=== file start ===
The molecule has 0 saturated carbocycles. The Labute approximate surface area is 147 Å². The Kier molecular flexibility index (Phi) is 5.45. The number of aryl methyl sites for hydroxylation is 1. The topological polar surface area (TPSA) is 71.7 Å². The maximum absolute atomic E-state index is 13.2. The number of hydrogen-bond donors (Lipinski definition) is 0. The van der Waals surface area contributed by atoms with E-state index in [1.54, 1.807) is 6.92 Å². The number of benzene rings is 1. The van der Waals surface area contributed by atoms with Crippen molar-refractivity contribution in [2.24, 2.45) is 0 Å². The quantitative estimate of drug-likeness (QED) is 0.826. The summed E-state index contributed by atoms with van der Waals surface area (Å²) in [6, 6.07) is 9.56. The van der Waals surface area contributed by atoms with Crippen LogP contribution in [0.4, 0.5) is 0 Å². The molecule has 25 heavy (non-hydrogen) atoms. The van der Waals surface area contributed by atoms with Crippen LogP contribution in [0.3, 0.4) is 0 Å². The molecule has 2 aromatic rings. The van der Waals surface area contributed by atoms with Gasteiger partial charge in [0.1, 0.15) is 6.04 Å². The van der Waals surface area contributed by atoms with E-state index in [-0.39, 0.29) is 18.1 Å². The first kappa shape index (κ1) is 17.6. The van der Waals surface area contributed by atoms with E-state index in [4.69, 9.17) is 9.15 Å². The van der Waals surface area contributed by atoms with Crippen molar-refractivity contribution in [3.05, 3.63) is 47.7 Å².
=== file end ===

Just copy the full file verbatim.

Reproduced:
The molecule has 0 saturated carbocycles. The Labute approximate surface area is 147 Å². The Kier molecular flexibility index (Phi) is 5.45. The number of aryl methyl sites for hydroxylation is 1. The topological polar surface area (TPSA) is 71.7 Å². The maximum absolute atomic E-state index is 13.2. The number of hydrogen-bond donors (Lipinski definition) is 0. The van der Waals surface area contributed by atoms with E-state index in [1.54, 1.807) is 6.92 Å². The number of benzene rings is 1. The van der Waals surface area contributed by atoms with Crippen molar-refractivity contribution in [2.24, 2.45) is 0 Å². The quantitative estimate of drug-likeness (QED) is 0.826. The summed E-state index contributed by atoms with van der Waals surface area (Å²) in [6, 6.07) is 9.56. The van der Waals surface area contributed by atoms with Crippen LogP contribution in [0.4, 0.5) is 0 Å². The molecule has 25 heavy (non-hydrogen) atoms. The van der Waals surface area contributed by atoms with Crippen LogP contribution in [0.3, 0.4) is 0 Å². The molecule has 2 aromatic rings. The van der Waals surface area contributed by atoms with Gasteiger partial charge in [0.1, 0.15) is 6.04 Å². The van der Waals surface area contributed by atoms with E-state index in [-0.39, 0.29) is 18.1 Å². The first kappa shape index (κ1) is 17.6. The van der Waals surface area contributed by atoms with E-state index in [4.69, 9.17) is 9.15 Å². The van der Waals surface area contributed by atoms with Crippen molar-refractivity contribution in [3.05, 3.63) is 47.7 Å².